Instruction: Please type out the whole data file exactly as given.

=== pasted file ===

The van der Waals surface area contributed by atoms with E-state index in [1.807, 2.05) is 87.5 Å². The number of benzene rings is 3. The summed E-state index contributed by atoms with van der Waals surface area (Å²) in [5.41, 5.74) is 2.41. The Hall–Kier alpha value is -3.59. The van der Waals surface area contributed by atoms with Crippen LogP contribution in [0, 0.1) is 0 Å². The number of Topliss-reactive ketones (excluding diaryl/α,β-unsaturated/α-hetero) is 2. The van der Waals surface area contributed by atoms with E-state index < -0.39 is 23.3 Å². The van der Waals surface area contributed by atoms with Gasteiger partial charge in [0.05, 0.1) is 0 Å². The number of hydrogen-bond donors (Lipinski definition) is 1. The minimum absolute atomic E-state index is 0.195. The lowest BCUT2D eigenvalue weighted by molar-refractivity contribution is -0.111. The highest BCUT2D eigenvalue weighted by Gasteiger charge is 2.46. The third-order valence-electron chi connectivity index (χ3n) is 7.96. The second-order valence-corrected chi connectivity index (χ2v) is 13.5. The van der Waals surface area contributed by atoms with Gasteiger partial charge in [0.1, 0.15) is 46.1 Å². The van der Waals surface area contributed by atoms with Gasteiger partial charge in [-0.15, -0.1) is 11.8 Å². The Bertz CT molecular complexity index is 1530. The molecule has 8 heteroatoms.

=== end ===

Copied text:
The van der Waals surface area contributed by atoms with E-state index in [1.807, 2.05) is 87.5 Å². The number of benzene rings is 3. The summed E-state index contributed by atoms with van der Waals surface area (Å²) in [5.41, 5.74) is 2.41. The Hall–Kier alpha value is -3.59. The van der Waals surface area contributed by atoms with Crippen LogP contribution in [0, 0.1) is 0 Å². The number of Topliss-reactive ketones (excluding diaryl/α,β-unsaturated/α-hetero) is 2. The van der Waals surface area contributed by atoms with E-state index < -0.39 is 23.3 Å². The van der Waals surface area contributed by atoms with Gasteiger partial charge in [0.05, 0.1) is 0 Å². The number of hydrogen-bond donors (Lipinski definition) is 1. The minimum absolute atomic E-state index is 0.195. The lowest BCUT2D eigenvalue weighted by molar-refractivity contribution is -0.111. The highest BCUT2D eigenvalue weighted by Gasteiger charge is 2.46. The third-order valence-electron chi connectivity index (χ3n) is 7.96. The second-order valence-corrected chi connectivity index (χ2v) is 13.5. The van der Waals surface area contributed by atoms with Gasteiger partial charge in [0.1, 0.15) is 46.1 Å². The van der Waals surface area contributed by atoms with Gasteiger partial charge in [-0.15, -0.1) is 11.8 Å². The Bertz CT molecular complexity index is 1530. The molecule has 8 heteroatoms.